Some Similarities in Languages
TRANSCEND MEMBERS, 13 Feb 2023
India and France do not now have any commonalities in politics, cuisine or social behaviour, but in language one occasionally finds strange relationships. England had colonised India for 200 years and its impact is visible in diverse fields — politics, books, ways of dress (for men), western type dancing, linguistics, etc.
Like Portugal, France had also colonised parts of India. Portugal had colonised some regions on the west coast–particularly Goa. France had a small colony in India — in Pondicherry and surroundings. When India became free of the British yoke in 1947, there was a similar pressure on the Portuguese regions which they were forced to vacate in 1961. France also soon went away from Pondicherry after India won independence from the Great Britain.
Incidentally, hundreds of words from Farsi (Iranian language) have become common in Hindi — many of us do not realise this while speaking Hindi; even many Hindi films show characters speaking these words, especially in the songs that are common currency in these films. But strangely, one finds some commonalities between Hindi and French which I shall try to highlight here.
The Farsi spoken in Iran has many French expressions like Merci Beaucoup, Bon Jour, Au Revoir, among others, which Iranians use while speaking to each other.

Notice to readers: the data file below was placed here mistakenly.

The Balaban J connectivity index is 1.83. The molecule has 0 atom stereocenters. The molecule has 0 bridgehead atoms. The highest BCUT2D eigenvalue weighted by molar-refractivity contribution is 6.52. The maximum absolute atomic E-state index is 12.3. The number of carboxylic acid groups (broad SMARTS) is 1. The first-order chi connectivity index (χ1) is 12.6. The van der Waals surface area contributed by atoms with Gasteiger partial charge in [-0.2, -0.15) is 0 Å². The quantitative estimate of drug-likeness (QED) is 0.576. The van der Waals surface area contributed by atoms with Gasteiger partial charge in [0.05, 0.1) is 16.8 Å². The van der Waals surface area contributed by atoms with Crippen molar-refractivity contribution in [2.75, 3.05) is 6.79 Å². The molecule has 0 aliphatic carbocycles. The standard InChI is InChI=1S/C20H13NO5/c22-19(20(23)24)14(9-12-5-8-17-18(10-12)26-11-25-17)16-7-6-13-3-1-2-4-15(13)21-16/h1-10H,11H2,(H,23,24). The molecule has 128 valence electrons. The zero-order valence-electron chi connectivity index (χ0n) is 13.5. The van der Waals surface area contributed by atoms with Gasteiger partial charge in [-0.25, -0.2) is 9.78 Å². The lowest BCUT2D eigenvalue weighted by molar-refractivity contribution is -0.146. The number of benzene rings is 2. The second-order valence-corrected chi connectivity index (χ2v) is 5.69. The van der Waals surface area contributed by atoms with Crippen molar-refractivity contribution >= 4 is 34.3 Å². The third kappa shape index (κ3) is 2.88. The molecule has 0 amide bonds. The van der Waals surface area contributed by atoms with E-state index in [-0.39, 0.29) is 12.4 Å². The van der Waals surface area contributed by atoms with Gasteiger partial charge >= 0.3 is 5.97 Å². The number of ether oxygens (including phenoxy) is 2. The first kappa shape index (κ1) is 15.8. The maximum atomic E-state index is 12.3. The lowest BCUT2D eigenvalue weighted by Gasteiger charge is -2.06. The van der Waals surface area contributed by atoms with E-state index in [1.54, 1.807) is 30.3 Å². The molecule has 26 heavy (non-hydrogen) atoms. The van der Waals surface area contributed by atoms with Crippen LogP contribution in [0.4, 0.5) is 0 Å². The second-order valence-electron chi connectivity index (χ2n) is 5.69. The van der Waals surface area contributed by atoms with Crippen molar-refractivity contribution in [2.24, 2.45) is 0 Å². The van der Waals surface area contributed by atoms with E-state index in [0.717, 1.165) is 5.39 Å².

No surprise that a few such expressions are becoming a little common in Hindi like avenue, path.
Another similarity is the names of the week in French. Starting from Monday, French words are: Lundi, Mardi, Mercredi, Jeudi, Vendredi, Samedi, Dimanche (Sunday).
In Hindi the days of the week starting from Monday are: Somvaar, Mangalvaar, Budhvaar, Veervar, Shukravaar, Shanivaar, Ravivaar
These refer to the Moon, Mars, Mercury, Jupiter, Venus, Saturn, Sun, just like the French words do.
The Hindi and French names refer to the Moon, planets and lastly the Sun.
The words in English do not have this correspondence except for the first and the last days — Monday (Moon) and lastly Sunday (Sun).
What words — Tuesday, Wednesday, Thursday, Friday, Saturday, refer to is not clear, at least to me. Perhaps, Saturday refers to the planet Saturn.
We see that Hindi words refer to different planets; we may also note that there are ancient institutions in the Indian cities of Delhi and Jaipur that can predict when lunar or solar eclipses occur. This and other factors indicate a close relationship between language and elementary science in India.
We need not be disturbed that India is not well known for modern science and technology (S&T) although the Indian government is pushing forward in this direction also.
Let us see what new areas in S & T emerge in the future.
Dr Ravi P Bhatia is a member of the TRANSCEND Network for Peace Development Environment, an educationist, Gandhian scholar and peace researcher. Retired professor, Delhi University. His new book, A Garland of Ideas—Gandhian, Religious, Educational, Environmental was published recently in Delhi. firstname.lastname@example.org
Tags: England, France, India, Iran, Languages, Portugal
This article originally appeared on Transcend Media Service (TMS) on 13 Feb 2023.
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